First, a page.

by Joe Siegel
The Washington Blade is celebrating its 50th anniversary this year. In its April 12 issue, the newspaper featured the many different logos the newspaper has used over the years.
What began in 1969 as a one-page, monthly newsletter compiled by volunteers and based in an activist’s apartment, now has 17 full-time employees and a sister newspaper in Los Angeles.The newsletter, known then as the Gay Blade, was published monthly. The 500 copies were distributed to the city’s gay bars.
Original editor Nancy Tucker left the Blade in 1973. Pat Price, who used the pseudonym Pat Kolar, took over as editor. It was also the first time in the Blade’s history that stories contained bylines, although nearly all of them were pseudonyms.
The Gay Blade officially changed its name to the Blade in November 1975 and the newspaper also became incorporated as a non-profit corporation under the mantle Blade Communications Inc.
The paper took the title of The Washington Blade in 1988.
“While the name has changed a few times in 50 years, the mission of delivering quality journalism for the LGBTQ market has always been the same,” said editor Kevin Naff.
The Blade was purchased by Window Media, a gay-owned media company, in May 200. Chris Crain, a co-founder of Window Media, became the Blade’s executive editor and William Waybourn its publisher.
The Blade re-incorporated as a for-profit, employee-owned business and changed its name officially to the Washington Blade.
In November 2009, Window Media’s parent company filed for Chapter 7 bankruptcy; the Blade offices were shuttered. Just four days later, the Blade staff published the first issue of the DC Agenda, a weekly placeholder publication.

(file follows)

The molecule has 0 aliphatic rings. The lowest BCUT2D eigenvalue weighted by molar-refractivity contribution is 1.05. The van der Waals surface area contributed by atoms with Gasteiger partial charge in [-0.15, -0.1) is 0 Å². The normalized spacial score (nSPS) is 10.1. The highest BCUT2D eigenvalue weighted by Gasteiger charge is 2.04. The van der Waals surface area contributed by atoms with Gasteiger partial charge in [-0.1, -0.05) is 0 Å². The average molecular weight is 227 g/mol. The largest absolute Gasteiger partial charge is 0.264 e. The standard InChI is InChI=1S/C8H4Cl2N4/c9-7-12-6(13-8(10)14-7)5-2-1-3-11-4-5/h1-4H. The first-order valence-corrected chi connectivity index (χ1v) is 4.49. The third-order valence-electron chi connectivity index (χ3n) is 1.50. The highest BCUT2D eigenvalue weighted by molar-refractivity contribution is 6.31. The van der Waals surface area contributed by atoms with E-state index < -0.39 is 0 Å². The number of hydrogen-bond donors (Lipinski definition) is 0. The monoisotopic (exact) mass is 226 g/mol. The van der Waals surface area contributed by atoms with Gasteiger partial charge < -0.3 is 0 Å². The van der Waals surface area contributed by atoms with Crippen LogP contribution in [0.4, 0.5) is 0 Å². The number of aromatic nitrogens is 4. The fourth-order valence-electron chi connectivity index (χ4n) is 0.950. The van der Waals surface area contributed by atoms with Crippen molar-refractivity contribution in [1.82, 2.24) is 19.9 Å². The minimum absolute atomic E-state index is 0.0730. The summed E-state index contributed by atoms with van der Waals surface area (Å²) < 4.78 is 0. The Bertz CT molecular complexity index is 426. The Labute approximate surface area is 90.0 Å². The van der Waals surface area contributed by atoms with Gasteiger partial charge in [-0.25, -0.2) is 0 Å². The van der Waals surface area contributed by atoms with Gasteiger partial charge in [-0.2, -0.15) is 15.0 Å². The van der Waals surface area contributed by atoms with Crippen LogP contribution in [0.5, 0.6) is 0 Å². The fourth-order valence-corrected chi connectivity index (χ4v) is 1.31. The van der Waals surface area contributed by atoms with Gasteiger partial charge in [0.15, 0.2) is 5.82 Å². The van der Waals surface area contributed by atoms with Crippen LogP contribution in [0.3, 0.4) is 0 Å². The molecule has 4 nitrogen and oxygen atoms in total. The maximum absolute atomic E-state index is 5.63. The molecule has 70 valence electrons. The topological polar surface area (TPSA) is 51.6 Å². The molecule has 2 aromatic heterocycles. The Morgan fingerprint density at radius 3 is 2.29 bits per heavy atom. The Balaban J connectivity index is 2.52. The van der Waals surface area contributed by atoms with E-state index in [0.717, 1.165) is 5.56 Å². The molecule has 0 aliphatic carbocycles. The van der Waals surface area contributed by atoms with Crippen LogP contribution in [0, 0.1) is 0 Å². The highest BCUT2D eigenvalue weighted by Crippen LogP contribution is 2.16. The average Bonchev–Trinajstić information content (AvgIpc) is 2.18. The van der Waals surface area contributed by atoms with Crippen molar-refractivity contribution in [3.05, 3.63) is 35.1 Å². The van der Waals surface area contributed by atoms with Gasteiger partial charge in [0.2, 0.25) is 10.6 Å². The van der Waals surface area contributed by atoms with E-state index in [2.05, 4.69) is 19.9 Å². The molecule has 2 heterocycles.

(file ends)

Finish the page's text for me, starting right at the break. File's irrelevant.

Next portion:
In the spring of 2010, business partners Naff, Lynne Brown, and Brian Pitts purchased the Blade’s assets from the bankruptcy court and re-launched the Washington Blade brand. The new parent company was Brown Naff Pitts Omnimedia (BNPO).
In 2012, a new logo was unveiled. Blade appeared in a larger font with the word Washington streamed along the top. The words “America’s LGBTQ News Source” appeared below.
In 2017, BNPO launched the Los Angeles Blade, a sister publication headed by publisher Troy Masters, later adding veteran journalist Karen Ocamb as news editor.
Keeping the Blade fresh has been a top priority for Naff and his colleagues. The changes have been key to the paper’s survival in the midst of an evolving media landscape.
“My business partners and I have worked hard over the last 10 years to keep the Blade relevant by engaging with new technologies and diversifying our revenue streams,” Naff explained. “We have launched a sister paper in Los Angeles, created a non-profit entity, spun off a boutique marketing firm and created an events business, among other ventures. We, of course, still believe in the power of print, but now our advertisers have many new ways to work with us and to reach our growing audiences in print, online and mobile.”
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